M. Blair Evans

Dr. M. Blair Evans

Industrial/Organizational Psychology

Email: mevan3@uwo.ca 
Office: SSC 6310
Tel: 519-661-2111 ext. 84663
Curriculum Vitae

  • Bio

  • Publications

  • Research

Biographical Information

I arrived at the Department of Psychology in 2020, after gaining experience as an Assistant Professor at Pennsylvania State University (Kinesiology) and as a postdoctoral fellow at Queen’s University. With academic training focused on social influences in physical activity contexts, my passion for applying psychological principles into real-life settings has led me to explore all sorts of interesting group environments. More information related to my professional pathway can be found in the link to my CV.

Education
PhD in Social Psychology at Wilfrid Laurier University (2014)
MA in Kinesiology and Physical Activity at the University of Lethbridge (2010)
BA in Sport Psychology at Laurentian University (2008)

Selected Publications

Complete and updated list of publications available via google scholar ( https://scholar.google.ca/citations?user=S8p1FSQAAAAJ&hl=en&oi=ao) or ORCID (https://orcid.org/0000-0003-0668-4928)

Eys, M. A., Benson, A., & Evans, M. B. (2020). Group Dynamics in Sport (5th edition). FiT publishing. 

Panza, M., Graupensperger, S., Agans, J., Vella, S., Dore, I., & Evans, M. B. (2020). Adolescent sport participation and symptoms of anxiety and depression: a systematic review and meta-analysis. Journal of Sport and Exercise Psychology, 42, 201-218.

Graupensperger, S., Panza, M., & Evans, M. B. (2020). Network centrality, group density, and strength of social identification in college club sport teams. Group Dynamics: Theory, Research, & Practice, 24, 59-73.

Graupensperger, S, Turrisi, R., Jones, D., Evans, M. B. (2020). Longitudinal associations between perceptions of peer group drinking norms and students’ alcohol use frequency within college sport teams. Alcoholism: Clinical and Experimental Research, 44, 541-552.

Benson, A. J., Azizi, E., Evans, M. B., Bray, S., & Eys, M. A. (2019). How innuendo shapes impressions of task and intimacy groups. Journal of Experimental Social Psychology, 85, 103854.

Evans, M. B., Shanahan, E., Leith, S., Litvak, N., & Wilson, A. E. (2019). Living for today or tomorrow? Self-regulation amidst proximal or distal exercise outcomes. Applied Psychology: Health and Well-being, 11, 304-327.

Evans, M. B., Graupensperger, S. A., Benson, A. J., Eys, M. A., Gottschall, J. S., & Hastings, B. (2019). Group structure and entitativity in exercise: considering within- and between-group perceptions of groupness. Psychology & Health, 34, 715-732.

Rodrigues, A., Evans, M. B., & Galatti, L. (2019). Peer connections, social identity, and motivation ‘on the mat’: Social network analysis within Brazilian Jiu-Jitsu. Psychology of Sport & Exercise, 40, 127-134.

Graupensperger, S. A., Benson, A., & Evans, M. B. (2018). Everyone else is doing it: The association between social identity and susceptibility to peer influence in NCAA athletes. Journal of Sport & Exercise Psychology, 40, 117-127.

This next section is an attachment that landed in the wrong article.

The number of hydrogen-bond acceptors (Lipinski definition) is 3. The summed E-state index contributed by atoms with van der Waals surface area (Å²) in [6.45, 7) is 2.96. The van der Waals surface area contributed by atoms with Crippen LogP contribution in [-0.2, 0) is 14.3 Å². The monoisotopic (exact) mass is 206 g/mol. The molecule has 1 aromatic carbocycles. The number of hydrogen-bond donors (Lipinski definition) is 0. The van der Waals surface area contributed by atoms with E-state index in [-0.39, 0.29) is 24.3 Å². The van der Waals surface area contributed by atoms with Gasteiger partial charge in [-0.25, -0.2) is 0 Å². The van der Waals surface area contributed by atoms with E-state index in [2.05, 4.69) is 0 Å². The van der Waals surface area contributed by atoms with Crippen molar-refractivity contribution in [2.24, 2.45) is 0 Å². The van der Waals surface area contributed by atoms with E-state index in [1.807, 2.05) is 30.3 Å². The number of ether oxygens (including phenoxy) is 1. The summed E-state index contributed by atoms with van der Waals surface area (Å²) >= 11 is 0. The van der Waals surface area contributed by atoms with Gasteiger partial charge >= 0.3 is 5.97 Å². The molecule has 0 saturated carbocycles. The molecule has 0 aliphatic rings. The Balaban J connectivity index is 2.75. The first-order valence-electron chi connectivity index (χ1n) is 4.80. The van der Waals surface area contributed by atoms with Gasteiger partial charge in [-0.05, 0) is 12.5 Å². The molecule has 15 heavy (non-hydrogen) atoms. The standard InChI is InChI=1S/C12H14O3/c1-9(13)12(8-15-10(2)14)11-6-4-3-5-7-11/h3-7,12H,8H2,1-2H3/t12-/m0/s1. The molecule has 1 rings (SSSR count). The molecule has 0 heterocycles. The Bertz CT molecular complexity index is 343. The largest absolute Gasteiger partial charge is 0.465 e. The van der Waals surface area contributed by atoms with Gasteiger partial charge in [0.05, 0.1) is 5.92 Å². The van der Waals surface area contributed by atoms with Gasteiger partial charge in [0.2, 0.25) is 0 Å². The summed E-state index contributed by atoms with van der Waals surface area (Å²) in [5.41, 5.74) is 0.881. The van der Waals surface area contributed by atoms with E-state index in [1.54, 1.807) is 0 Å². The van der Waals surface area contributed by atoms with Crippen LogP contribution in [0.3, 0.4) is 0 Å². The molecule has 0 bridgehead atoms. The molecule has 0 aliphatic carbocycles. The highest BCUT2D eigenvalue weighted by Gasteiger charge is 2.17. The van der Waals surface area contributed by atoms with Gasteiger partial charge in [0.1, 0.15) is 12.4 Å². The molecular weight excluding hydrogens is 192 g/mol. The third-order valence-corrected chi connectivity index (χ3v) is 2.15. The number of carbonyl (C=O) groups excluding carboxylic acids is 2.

Evans, M. B., Shirazipour, C., Zanhour, M., Allan, V., Sweet, S. N., Martin Ginis, K. A., & Latimer-Cheung, A. (2018). Integrating insights from the parasport community to understand optimal experiences: The Quality Parasport Participation Framework. Psychology of Sport and Exercise, 37, 79-90.

Research

Our health and well-being can be powerfully shaped by the people who surround us.

Social influence is the target of my research, as well as projects led by my students and collaborators. We focus on how interpersonal relationships may help predict or influence a person’s health behaviors and wellbeing. Small groups are important social settings for studying these social influences because: (a) members often define themselves in part by the groups to which they belong, and (b) small groups are characterized by processes and structures like identities and norms that guide members to interact and behave in certain ways. Beyond studying how group memberships relate to health behaviors (e.g., physical activity; alcohol use), our research also targets more specific outcomes and populations – including research to understand the social participation of individuals with physical disabilities.

Work groups, physical activity classes, and student clubs all provide rich group environments to conduct field-based studies ranging from survey-based correlational research, to qualitative interviews and behavioral interventions. The complexity of group-based social phenomena means that we often use advanced methodologies related to multilevel modelling and social network analysis. We also focus on application to real life by pursuing partnerships within industry or relevant communities (e.g., student services, fitness and sport) and translating knowledge into programs or interventions.

Please don’t hesitate to reach out! Whether you are a student curious about research opportunities, a community organization, a potential industry partner, or a potential collaborator – I would love to hear from you.